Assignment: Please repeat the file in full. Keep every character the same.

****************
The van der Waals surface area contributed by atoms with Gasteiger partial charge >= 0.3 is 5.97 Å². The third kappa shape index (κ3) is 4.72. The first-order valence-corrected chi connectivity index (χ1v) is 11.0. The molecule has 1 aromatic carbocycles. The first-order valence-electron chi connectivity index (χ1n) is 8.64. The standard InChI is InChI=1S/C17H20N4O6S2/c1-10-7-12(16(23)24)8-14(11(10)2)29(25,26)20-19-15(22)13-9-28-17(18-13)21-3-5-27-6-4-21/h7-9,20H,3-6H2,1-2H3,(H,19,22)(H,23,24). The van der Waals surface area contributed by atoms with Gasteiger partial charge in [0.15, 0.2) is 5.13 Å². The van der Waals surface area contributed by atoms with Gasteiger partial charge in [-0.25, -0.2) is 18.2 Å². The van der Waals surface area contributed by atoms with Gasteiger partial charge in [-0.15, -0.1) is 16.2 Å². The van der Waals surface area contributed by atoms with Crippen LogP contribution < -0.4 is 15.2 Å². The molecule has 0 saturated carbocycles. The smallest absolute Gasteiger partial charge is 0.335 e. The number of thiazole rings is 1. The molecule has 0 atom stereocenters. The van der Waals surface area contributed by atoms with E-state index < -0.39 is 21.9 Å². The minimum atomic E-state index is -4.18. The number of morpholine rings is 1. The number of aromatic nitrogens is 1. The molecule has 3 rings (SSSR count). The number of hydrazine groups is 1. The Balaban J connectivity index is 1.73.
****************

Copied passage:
The van der Waals surface area contributed by atoms with Gasteiger partial charge >= 0.3 is 5.97 Å². The third kappa shape index (κ3) is 4.72. The first-order valence-corrected chi connectivity index (χ1v) is 11.0. The molecule has 1 aromatic carbocycles. The first-order valence-electron chi connectivity index (χ1n) is 8.64. The standard InChI is InChI=1S/C17H20N4O6S2/c1-10-7-12(16(23)24)8-14(11(10)2)29(25,26)20-19-15(22)13-9-28-17(18-13)21-3-5-27-6-4-21/h7-9,20H,3-6H2,1-2H3,(H,19,22)(H,23,24). The van der Waals surface area contributed by atoms with Gasteiger partial charge in [0.15, 0.2) is 5.13 Å². The van der Waals surface area contributed by atoms with Gasteiger partial charge in [-0.25, -0.2) is 18.2 Å². The van der Waals surface area contributed by atoms with Gasteiger partial charge in [-0.15, -0.1) is 16.2 Å². The van der Waals surface area contributed by atoms with Crippen LogP contribution < -0.4 is 15.2 Å². The molecule has 0 saturated carbocycles. The smallest absolute Gasteiger partial charge is 0.335 e. The number of thiazole rings is 1. The molecule has 0 atom stereocenters. The van der Waals surface area contributed by atoms with E-state index < -0.39 is 21.9 Å². The minimum atomic E-state index is -4.18. The number of morpholine rings is 1. The number of aromatic nitrogens is 1. The molecule has 3 rings (SSSR count). The number of hydrazine groups is 1. The Balaban J connectivity index is 1.73.